St. Louis Rams linebacker David Vobora was awarded $5.4 million in June 2011 against Ross's former company, Anti-Steroid Program LLC of Key Largo, Fla. Vobora was suspended for four games in 2009 after testing positive for methyltestosterone, a banned substance, after using the company's ``Ultimate Sports Spray.''

Ross's take is ``that clown spiked my bottle of spray. That bottle went through four hands in three states.''

Nowadays, Key isn't complaining about claiming some of the spotlight ahead of a game featuring coaching brothers Jim and John Harbaugh and Lewis's finale.

``Right now, we have what's supposed to be the biggest game ever,'' Key said. ``You've got two brothers playing each other, you've got the guy who's about to retire and right now, what are they talking about? They're talking about SWATS.''

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Former Ravens RB Trent Richardson arrested on domestic violence charge

Former Ravens RB Trent Richardson arrested on domestic violence charge

Former Alabama Crimson Tide running back Trent Richardson, who was signed by the Ravens in April 2016, was arrested Thursday night in Hoover, Ala. on a domestic violence charge, according to Hoover police.

Richardson, who was drafted by the Browns with No 3 overall pick in the 2012 NFL Draft, joined the Ravens during the 2016 offseason before being waived prior to the start of training camp in August.

According to the report, Richardson was arrested following an incident at the Hyatt Place Hotel and was charged with one count of third-degree domestic violence. 

The argument between Richardson and the women began at a nearby Walmart before the altercation turned physical. 

RELATED: RICHARDSON DISCUSSES FAMILY FREELOADING

"Officers were able to make contact with an adult male and adult female who were involved in a domestic altercation," police said in the official release.

"After interviewing both parties it was determined that the two individuals had been arguing earlier while at the Walmart on John Hawkins Parkway and that the dispute continued after they arrived back at the hotel. At some point the situation turned physical and the female sustained injuries (scratches and bruising) about her face."

Richardson's NFL career has been wrought with disappointment.  He played just 17 games for the Browns — averaging 3.6 yards per carry—  before he was traded to the Colts in 2013. His numbers declined even more, and he was released at the end of the 2014 season. He spent the 2015 offseason with the Raiders, but was released before the beginning of the Regular season.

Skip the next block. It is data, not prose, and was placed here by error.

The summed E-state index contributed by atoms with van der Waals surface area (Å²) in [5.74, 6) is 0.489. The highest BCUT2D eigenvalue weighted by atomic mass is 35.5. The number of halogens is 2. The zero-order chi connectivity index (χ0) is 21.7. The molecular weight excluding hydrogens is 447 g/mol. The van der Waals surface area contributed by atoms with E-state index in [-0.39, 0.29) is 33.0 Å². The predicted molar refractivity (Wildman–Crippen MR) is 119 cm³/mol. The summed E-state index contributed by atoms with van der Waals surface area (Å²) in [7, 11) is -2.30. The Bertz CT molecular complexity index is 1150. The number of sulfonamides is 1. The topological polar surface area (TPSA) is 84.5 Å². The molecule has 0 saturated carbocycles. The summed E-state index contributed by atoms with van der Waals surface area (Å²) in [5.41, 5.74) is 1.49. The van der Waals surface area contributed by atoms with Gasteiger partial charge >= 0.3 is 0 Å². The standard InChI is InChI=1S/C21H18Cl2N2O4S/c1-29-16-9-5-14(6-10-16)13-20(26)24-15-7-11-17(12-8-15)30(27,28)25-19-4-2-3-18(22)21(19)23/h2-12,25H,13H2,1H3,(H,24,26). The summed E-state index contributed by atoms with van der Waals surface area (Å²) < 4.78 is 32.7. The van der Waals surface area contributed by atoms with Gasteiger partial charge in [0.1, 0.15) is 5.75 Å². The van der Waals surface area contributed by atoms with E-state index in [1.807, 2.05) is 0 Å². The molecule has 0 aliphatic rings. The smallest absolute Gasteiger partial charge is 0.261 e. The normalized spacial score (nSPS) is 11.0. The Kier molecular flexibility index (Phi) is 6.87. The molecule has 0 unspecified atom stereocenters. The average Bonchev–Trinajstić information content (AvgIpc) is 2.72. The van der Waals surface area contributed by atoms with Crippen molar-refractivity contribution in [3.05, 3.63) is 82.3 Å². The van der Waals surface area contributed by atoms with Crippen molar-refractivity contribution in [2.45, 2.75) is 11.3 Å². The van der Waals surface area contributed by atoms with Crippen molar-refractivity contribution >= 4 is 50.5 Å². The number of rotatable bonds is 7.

Richardson's last appearance in a regular season NFL game took place in a December 2014 Colts' victory over the Patriots in which he ran for 11 yards on six carries.

RELATED: 2017 NFL MOCK DRAFT 3.0

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NFL draft analyst Mel Kiper Jr. predicts Ravens will select cornerback Sidney Jones

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NFL draft analyst Mel Kiper Jr. predicts Ravens will select cornerback Sidney Jones

The Ravens desperately need help at cornerback, which ESPN draft analyst Mel Kiper Jr. believes they will address early.

In his second mock draft of the year, Kiper forecasts that Baltimore will selecting University of Washington corner Sidney Jones with the No. 16 overall pick. 

He reasons that the Ravens hope to get more than one cornerback out of this draft, so they'll start as soon as they get the chance. 

The 2017 draft class is exceptionally deep with cornerback talent, but Jones stands out nonetheless.

Mike Mayock of NFL Network considers Jones the top corner of a lot that also includes players like Marshon Lattimore of Ohio State and Teez Tabor of Florida. 

ESPN's Jamison Hensley makes the case for Jones thusly:

He has the experience (three-year starter), football intelligence and playmaking skills (nine interceptions and eight force fumbles in his career) to be an immediate starter. He also has traits that the Ravens love out of their prospects: strong character, aggressive and durable.

The negative trait identified by both Kiper and Hensley is Jones' size. He stands 6-feet even and weighs 180 pounds, creating potential match-up problems against large, physical receivers like A.J. Green or Mike Evans. 

Both note that he'll need to add more muscle to his frame to compete at the professional level. 

CSN draft analyst Ben Standig recently projected the Ravens to select wide receiver Josh Ross with the 16th overall pick. Click here to view the full NFL Mock Draft: 3.0

MORE RAVENS: Speedy receiver Ross could fit Ravens in first round